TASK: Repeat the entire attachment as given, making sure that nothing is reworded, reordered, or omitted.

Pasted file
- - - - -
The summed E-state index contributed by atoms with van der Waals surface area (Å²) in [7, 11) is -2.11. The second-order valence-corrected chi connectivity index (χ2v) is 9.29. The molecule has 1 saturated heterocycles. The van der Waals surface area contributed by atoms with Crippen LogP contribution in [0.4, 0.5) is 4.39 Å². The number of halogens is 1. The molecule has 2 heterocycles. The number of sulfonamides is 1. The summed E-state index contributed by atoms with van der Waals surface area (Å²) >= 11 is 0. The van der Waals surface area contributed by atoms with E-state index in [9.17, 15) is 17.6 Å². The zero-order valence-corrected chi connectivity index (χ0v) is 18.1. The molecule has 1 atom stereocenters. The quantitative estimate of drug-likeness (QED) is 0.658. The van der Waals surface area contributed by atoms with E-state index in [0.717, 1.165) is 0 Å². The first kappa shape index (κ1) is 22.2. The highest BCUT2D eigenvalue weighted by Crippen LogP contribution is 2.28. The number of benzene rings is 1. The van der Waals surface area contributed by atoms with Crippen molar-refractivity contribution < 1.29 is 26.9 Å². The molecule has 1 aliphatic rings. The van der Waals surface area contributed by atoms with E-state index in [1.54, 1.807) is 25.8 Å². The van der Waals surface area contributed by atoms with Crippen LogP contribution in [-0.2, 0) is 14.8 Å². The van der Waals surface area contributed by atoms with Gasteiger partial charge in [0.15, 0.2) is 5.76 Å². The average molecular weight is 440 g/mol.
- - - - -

The summed E-state index contributed by atoms with van der Waals surface area (Å²) in [7, 11) is -2.11. The second-order valence-corrected chi connectivity index (χ2v) is 9.29. The molecule has 1 saturated heterocycles. The van der Waals surface area contributed by atoms with Crippen LogP contribution in [0.4, 0.5) is 4.39 Å². The number of halogens is 1. The molecule has 2 heterocycles. The number of sulfonamides is 1. The summed E-state index contributed by atoms with van der Waals surface area (Å²) >= 11 is 0. The van der Waals surface area contributed by atoms with E-state index in [9.17, 15) is 17.6 Å². The zero-order valence-corrected chi connectivity index (χ0v) is 18.1. The molecule has 1 atom stereocenters. The quantitative estimate of drug-likeness (QED) is 0.658. The van der Waals surface area contributed by atoms with E-state index in [0.717, 1.165) is 0 Å². The first kappa shape index (κ1) is 22.2. The highest BCUT2D eigenvalue weighted by Crippen LogP contribution is 2.28. The number of benzene rings is 1. The van der Waals surface area contributed by atoms with Crippen molar-refractivity contribution < 1.29 is 26.9 Å². The molecule has 1 aliphatic rings. The van der Waals surface area contributed by atoms with E-state index in [1.54, 1.807) is 25.8 Å². The van der Waals surface area contributed by atoms with Crippen LogP contribution in [-0.2, 0) is 14.8 Å². The van der Waals surface area contributed by atoms with Gasteiger partial charge in [0.15, 0.2) is 5.76 Å². The average molecular weight is 440 g/mol.